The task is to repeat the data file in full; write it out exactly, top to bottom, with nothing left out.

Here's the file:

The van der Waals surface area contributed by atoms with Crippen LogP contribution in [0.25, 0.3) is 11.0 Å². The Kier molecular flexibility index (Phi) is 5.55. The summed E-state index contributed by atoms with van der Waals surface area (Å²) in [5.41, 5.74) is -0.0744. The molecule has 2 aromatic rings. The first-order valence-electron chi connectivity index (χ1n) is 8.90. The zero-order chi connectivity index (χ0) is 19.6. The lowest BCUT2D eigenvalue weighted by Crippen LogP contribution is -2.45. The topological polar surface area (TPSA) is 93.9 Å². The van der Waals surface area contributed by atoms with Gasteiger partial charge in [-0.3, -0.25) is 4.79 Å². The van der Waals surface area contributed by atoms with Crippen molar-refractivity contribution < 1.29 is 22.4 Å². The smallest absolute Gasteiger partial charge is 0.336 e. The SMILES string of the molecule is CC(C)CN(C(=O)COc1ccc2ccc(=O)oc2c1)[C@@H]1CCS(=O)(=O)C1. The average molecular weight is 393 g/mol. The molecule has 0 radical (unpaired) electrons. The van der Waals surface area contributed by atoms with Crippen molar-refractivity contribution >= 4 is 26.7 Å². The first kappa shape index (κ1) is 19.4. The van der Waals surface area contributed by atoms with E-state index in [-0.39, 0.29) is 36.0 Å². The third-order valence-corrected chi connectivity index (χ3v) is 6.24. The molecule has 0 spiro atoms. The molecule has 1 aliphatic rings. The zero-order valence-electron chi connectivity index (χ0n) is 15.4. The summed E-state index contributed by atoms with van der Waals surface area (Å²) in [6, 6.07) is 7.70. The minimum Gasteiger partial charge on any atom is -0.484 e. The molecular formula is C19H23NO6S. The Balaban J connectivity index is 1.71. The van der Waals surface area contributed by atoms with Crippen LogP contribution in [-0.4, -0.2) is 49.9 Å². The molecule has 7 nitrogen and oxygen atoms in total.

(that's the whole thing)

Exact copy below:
The van der Waals surface area contributed by atoms with Crippen LogP contribution in [0.25, 0.3) is 11.0 Å². The Kier molecular flexibility index (Phi) is 5.55. The summed E-state index contributed by atoms with van der Waals surface area (Å²) in [5.41, 5.74) is -0.0744. The molecule has 2 aromatic rings. The first-order valence-electron chi connectivity index (χ1n) is 8.90. The zero-order chi connectivity index (χ0) is 19.6. The lowest BCUT2D eigenvalue weighted by Crippen LogP contribution is -2.45. The topological polar surface area (TPSA) is 93.9 Å². The van der Waals surface area contributed by atoms with Gasteiger partial charge in [-0.3, -0.25) is 4.79 Å². The van der Waals surface area contributed by atoms with Crippen molar-refractivity contribution < 1.29 is 22.4 Å². The smallest absolute Gasteiger partial charge is 0.336 e. The SMILES string of the molecule is CC(C)CN(C(=O)COc1ccc2ccc(=O)oc2c1)[C@@H]1CCS(=O)(=O)C1. The average molecular weight is 393 g/mol. The molecule has 0 radical (unpaired) electrons. The van der Waals surface area contributed by atoms with Crippen molar-refractivity contribution >= 4 is 26.7 Å². The first kappa shape index (κ1) is 19.4. The van der Waals surface area contributed by atoms with E-state index in [-0.39, 0.29) is 36.0 Å². The third-order valence-corrected chi connectivity index (χ3v) is 6.24. The molecule has 0 spiro atoms. The molecule has 1 aliphatic rings. The zero-order valence-electron chi connectivity index (χ0n) is 15.4. The summed E-state index contributed by atoms with van der Waals surface area (Å²) in [6, 6.07) is 7.70. The minimum Gasteiger partial charge on any atom is -0.484 e. The molecular formula is C19H23NO6S. The Balaban J connectivity index is 1.71. The van der Waals surface area contributed by atoms with Crippen LogP contribution in [-0.4, -0.2) is 49.9 Å². The molecule has 7 nitrogen and oxygen atoms in total.